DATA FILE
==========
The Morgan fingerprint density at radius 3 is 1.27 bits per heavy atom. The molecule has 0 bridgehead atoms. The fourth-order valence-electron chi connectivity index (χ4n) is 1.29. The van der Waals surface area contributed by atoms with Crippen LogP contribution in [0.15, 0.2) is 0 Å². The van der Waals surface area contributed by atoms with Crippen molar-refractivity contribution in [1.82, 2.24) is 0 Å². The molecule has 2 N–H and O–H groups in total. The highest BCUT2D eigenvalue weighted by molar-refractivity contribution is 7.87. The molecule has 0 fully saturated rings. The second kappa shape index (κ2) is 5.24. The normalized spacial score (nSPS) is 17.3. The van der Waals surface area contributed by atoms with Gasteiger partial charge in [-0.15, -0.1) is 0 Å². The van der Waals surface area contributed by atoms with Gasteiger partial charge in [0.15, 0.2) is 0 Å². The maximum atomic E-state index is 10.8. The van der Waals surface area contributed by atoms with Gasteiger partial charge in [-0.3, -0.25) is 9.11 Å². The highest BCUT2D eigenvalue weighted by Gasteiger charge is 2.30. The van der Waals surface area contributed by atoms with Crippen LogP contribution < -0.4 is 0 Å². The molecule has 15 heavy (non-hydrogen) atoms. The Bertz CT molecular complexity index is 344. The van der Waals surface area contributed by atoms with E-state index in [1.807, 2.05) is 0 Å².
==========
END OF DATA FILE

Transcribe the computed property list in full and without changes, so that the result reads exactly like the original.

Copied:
The Morgan fingerprint density at radius 3 is 1.27 bits per heavy atom. The molecule has 0 bridgehead atoms. The fourth-order valence-electron chi connectivity index (χ4n) is 1.29. The van der Waals surface area contributed by atoms with Crippen LogP contribution in [0.15, 0.2) is 0 Å². The van der Waals surface area contributed by atoms with Crippen molar-refractivity contribution in [1.82, 2.24) is 0 Å². The molecule has 2 N–H and O–H groups in total. The highest BCUT2D eigenvalue weighted by molar-refractivity contribution is 7.87. The molecule has 0 fully saturated rings. The second kappa shape index (κ2) is 5.24. The normalized spacial score (nSPS) is 17.3. The van der Waals surface area contributed by atoms with Gasteiger partial charge in [-0.15, -0.1) is 0 Å². The van der Waals surface area contributed by atoms with Gasteiger partial charge in [0.15, 0.2) is 0 Å². The maximum atomic E-state index is 10.8. The van der Waals surface area contributed by atoms with Gasteiger partial charge in [-0.3, -0.25) is 9.11 Å². The highest BCUT2D eigenvalue weighted by Gasteiger charge is 2.30. The van der Waals surface area contributed by atoms with Crippen LogP contribution < -0.4 is 0 Å². The molecule has 15 heavy (non-hydrogen) atoms. The Bertz CT molecular complexity index is 344. The van der Waals surface area contributed by atoms with E-state index in [1.807, 2.05) is 0 Å².